Cohen: I think F&I offices need to make sure they are employing consistent pricing practices for all customers, to make sure there is no inadvertent discrimination going on from the lending perspective. They also need to make sure certain groups are not charged more for financing than other groups. I don’t know any dealers that do this intentionally.

Unfortunately, the way the federal law is, unintentional discrimination can still bring liability with disparate impact. I’m a fan of consistent pricing models. That’s what we need — consistent yield, consistent reserves — in order to combat that. Using rate sheets is a great way to ensure that certain groups of customers are not inadvertently charged more or different interest rates than others. The more discretion you give the finance office to adjust rates, the more potential liability there is to the dealership.

F&I: Online advertising still seems to be problematic for dealers from a compliance standpoint. Why is that?

Cohen: One of the largest challenges for dealers right now, depending on which state you live in, is whether there is such a thing as an Internet-only price and a showroom price. Airlines and hotels have their Internet specials. For a dealer in a state like California, if you’re advertising anywhere, you must sell at or below the advertised price. Internet-only specials aren’t allowed. And if you’re missing an expiration date for that special, you must sell it at the advertised price — even if you ran that ad in some abstract newsletter or newspaper that’s generally circulated. So you always have to have expiration dates on your ads.

But if you’re not operating in a state like California, the question remains: Can you have an Internet-only special? If you’re quoting a price electronically to one consumer, the answer is “Yes,” as that does not constitute advertising. Advertising is commuting a message or price generally. But dealers get themselves into trouble in states like California by having this great Internet price, but then they negotiate a price that’s significantly higher with a customer that doesn’t have Internet access. In California, that would be a violation of law.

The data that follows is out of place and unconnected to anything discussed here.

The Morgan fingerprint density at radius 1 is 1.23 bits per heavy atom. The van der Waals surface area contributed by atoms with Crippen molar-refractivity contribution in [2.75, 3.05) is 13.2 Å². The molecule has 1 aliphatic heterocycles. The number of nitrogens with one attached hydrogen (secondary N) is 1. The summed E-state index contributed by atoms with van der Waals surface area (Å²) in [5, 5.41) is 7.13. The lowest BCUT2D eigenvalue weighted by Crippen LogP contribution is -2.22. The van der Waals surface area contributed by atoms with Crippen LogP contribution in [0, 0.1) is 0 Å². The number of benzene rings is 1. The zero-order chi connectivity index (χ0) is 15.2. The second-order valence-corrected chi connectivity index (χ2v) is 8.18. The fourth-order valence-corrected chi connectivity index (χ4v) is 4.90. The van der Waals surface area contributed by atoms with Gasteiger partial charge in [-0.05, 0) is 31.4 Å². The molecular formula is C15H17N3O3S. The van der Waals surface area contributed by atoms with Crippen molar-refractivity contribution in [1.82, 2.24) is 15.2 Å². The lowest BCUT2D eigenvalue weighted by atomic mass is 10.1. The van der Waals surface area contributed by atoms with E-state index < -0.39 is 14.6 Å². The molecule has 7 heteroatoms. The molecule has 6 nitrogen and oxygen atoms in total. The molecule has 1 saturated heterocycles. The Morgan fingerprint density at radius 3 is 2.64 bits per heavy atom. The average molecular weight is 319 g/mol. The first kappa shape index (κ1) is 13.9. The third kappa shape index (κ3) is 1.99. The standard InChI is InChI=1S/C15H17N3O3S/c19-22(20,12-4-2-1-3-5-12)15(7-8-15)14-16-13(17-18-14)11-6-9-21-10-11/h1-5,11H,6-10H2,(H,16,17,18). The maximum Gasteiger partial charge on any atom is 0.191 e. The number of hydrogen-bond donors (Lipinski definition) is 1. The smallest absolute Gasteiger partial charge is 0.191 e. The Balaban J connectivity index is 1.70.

Michael Charapp, partner at Charapp & Weiss, is the co-author of “Auto Dealer Law.”

Michael Charapp, partner at Charapp & Weiss, is the co-author of “Auto Dealer Law.”

F&I: Are there still areas of concern with electronic disclosures and documentation?

Charapp: When a customer has a problem with a deal, as a lawyer, I’ll call the dealership and ask to see what the customer signed. Invariably, there’s some screen that they tell me the customer saw, but they don’t have it. That doesn’t work.

Cohen: I think it’s risky to rely exclusively on digital signatures in the F&I office. There will come a time when that might work, but I suggest converting everything to paper until we have an industry standard or a definite methodology where you can establish what the customer saw on the screen and how they acknowledged it. A properly trained F&I manager should be going very carefully through all of the documents — whether electronically or otherwise — with the customer to explain everything. I think that’s a struggle we’ve had in this industry forever: properly trained finance people that can carefully and diligently explain all of the documents that the customer is signing. And that doesn’t change whether it’s in paper or electronic form.

Charapp: My rule of thumb in the car business is that if it wasn’t signed, it wasn’t seen. As a lawyer, I can’t prove they saw it if they didn’t sign it.